Coaches save 17-year-old baseball player’s life with CPR after he collapsed during practice
By Peyton Headlee
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KANSAS CITY, Missouri (KMBC) — A Blue Valley High School junior is headed back to class Wednesday and thankful to be alive. Just two weeks ago he collapsed at baseball practice from cardiac arrest.
Seventeen-year-old Davis Dwight was at Mac N Seitz for hitting practice with Coach Nikolaus Crouch.
“It’s an incident that keeps me up at night at times. It’s an incident that fills my mind and my heart,” Crouch said. “I was having a typical conversation with a 17-year-old kid about a situation that happened earlier with him – he broke his wood bat — and then two minutes into the conversation he just passed out.”
Crouch yelled for help and called 911. Coach and former Royals catcher Mike Macfarlane came running. They said Dwight was not breathing.
“I started compressions right away. Still couldn’t feel a pulse. I was scared, praying, hollering — get help,” Macfarlane said. “Things got real serious when he started turning blue, gasping at times for air, but still no pulse, no reactions, no anything.”
The coaches remembered their CPR training and sprung into action while they waited for help to arrive. They gave Dwight CPR for almost 15 minutes.
“It happened in the blink of an eye, but it felt like an eternity,” Crouch said. “What we did together to team up – we just kind of took it together, controlled it, did what we knew was best and we just kind of kept going for him.”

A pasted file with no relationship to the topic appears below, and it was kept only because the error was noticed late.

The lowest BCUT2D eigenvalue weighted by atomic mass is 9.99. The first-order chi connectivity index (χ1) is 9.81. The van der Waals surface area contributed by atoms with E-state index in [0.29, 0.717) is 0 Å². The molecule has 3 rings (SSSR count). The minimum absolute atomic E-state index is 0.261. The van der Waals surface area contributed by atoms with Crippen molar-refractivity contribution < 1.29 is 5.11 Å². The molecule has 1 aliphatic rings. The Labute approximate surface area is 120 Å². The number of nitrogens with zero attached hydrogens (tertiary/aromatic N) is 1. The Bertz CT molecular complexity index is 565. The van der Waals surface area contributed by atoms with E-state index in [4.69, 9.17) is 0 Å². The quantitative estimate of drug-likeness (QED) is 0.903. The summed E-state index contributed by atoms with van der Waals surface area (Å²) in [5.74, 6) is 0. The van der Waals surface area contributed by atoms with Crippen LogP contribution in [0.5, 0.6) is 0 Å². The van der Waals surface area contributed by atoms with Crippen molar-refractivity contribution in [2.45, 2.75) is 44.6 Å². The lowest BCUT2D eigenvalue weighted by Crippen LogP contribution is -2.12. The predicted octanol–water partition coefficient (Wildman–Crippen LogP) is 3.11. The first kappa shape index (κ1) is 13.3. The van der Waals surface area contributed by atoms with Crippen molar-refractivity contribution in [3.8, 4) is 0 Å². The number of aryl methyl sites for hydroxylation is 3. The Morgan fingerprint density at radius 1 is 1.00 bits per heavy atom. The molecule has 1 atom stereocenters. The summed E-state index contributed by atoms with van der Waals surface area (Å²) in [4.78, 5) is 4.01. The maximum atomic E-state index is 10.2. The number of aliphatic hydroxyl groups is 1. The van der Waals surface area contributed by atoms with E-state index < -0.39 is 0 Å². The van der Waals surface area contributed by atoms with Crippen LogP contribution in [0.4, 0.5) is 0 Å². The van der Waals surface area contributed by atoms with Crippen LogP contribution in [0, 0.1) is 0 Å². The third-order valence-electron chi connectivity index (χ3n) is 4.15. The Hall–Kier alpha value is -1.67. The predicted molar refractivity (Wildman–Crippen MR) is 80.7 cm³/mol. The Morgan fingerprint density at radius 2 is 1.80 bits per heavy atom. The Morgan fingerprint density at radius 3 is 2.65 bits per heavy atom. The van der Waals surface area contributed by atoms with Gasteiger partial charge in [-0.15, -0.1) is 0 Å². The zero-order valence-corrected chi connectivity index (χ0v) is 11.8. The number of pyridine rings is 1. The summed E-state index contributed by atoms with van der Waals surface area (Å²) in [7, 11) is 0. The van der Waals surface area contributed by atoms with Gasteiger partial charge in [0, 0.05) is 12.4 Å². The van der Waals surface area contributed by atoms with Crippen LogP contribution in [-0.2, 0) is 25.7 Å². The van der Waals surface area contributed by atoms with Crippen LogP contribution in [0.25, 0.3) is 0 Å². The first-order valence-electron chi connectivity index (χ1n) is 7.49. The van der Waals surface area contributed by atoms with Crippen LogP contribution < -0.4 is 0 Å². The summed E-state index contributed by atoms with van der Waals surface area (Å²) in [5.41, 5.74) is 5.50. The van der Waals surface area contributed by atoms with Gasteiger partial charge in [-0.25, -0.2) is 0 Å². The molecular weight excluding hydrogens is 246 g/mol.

“Other than seeing my children born, it was probably the most emotional day I’ve ever had,” Macfarlane said.
Dwight was in the hospital for nearly a week, most of the days spent in the cardiac ICU. Doctors are still doing tests to try and figure out what made his heart stop. For now, he is wearing an external defibrillator.
His mother, Ashley Dwight, has called his coaches heroes.
“I never wanted myself to be a hero, to be honest with you, that’s not why I do things, that’s not why I jumped at the opportunity to save Davis’ life,” Crouch said. “To be able to help a human, to be able to bring him back and now he is here and he’s going to be coming in and being with his teammates and us and making us laugh and smile — it makes your heart definitely smile big.”
“I got to believe there’s a lot of good people out there that would have done the same exact thing,” Macfarlane said. “It’s nothing that you ever asked for or wished for. But I’m just thankful that it worked out because he’s a good young man and has his whole life ahead of him.”
Now, his coaches and his family are encouraging others to get CPR certified. You can take classes through the Red Cross.
Dwight is taking some time off baseball while he recovers, and doctors run more tests. His mom said he hopes to get back to practice as soon as possible.
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